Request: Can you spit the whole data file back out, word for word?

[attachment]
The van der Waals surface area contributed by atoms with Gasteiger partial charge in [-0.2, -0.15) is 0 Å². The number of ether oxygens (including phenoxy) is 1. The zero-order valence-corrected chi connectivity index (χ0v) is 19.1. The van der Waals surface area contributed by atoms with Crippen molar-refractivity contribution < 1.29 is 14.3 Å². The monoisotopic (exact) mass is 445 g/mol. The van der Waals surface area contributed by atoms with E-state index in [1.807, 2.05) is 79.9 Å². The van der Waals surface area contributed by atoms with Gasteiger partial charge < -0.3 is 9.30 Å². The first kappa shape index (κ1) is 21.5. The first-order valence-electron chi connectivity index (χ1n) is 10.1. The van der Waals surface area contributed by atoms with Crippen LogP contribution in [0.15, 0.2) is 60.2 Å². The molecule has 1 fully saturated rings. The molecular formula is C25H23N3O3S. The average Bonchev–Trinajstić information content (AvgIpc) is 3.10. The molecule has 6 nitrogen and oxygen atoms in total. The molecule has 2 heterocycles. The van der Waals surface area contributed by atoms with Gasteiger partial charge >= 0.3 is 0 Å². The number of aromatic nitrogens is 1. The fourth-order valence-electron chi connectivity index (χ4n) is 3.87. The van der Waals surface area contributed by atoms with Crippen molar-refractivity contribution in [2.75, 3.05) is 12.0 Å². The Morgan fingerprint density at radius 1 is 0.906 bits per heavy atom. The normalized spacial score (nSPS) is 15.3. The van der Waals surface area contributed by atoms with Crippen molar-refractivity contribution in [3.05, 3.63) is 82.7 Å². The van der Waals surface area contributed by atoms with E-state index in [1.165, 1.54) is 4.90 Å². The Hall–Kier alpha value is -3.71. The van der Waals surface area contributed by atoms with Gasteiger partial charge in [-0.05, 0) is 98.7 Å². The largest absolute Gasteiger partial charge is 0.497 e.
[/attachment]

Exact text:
The van der Waals surface area contributed by atoms with Gasteiger partial charge in [-0.2, -0.15) is 0 Å². The number of ether oxygens (including phenoxy) is 1. The zero-order valence-corrected chi connectivity index (χ0v) is 19.1. The van der Waals surface area contributed by atoms with Crippen molar-refractivity contribution < 1.29 is 14.3 Å². The monoisotopic (exact) mass is 445 g/mol. The van der Waals surface area contributed by atoms with E-state index in [1.807, 2.05) is 79.9 Å². The van der Waals surface area contributed by atoms with Gasteiger partial charge < -0.3 is 9.30 Å². The first kappa shape index (κ1) is 21.5. The first-order valence-electron chi connectivity index (χ1n) is 10.1. The van der Waals surface area contributed by atoms with Crippen LogP contribution in [0.15, 0.2) is 60.2 Å². The molecule has 1 fully saturated rings. The molecular formula is C25H23N3O3S. The average Bonchev–Trinajstić information content (AvgIpc) is 3.10. The molecule has 6 nitrogen and oxygen atoms in total. The molecule has 2 heterocycles. The van der Waals surface area contributed by atoms with Gasteiger partial charge >= 0.3 is 0 Å². The number of aromatic nitrogens is 1. The fourth-order valence-electron chi connectivity index (χ4n) is 3.87. The van der Waals surface area contributed by atoms with Crippen molar-refractivity contribution in [2.75, 3.05) is 12.0 Å². The Morgan fingerprint density at radius 1 is 0.906 bits per heavy atom. The normalized spacial score (nSPS) is 15.3. The van der Waals surface area contributed by atoms with Crippen molar-refractivity contribution in [3.05, 3.63) is 82.7 Å². The van der Waals surface area contributed by atoms with E-state index in [1.165, 1.54) is 4.90 Å². The Hall–Kier alpha value is -3.71. The van der Waals surface area contributed by atoms with Gasteiger partial charge in [-0.05, 0) is 98.7 Å². The largest absolute Gasteiger partial charge is 0.497 e.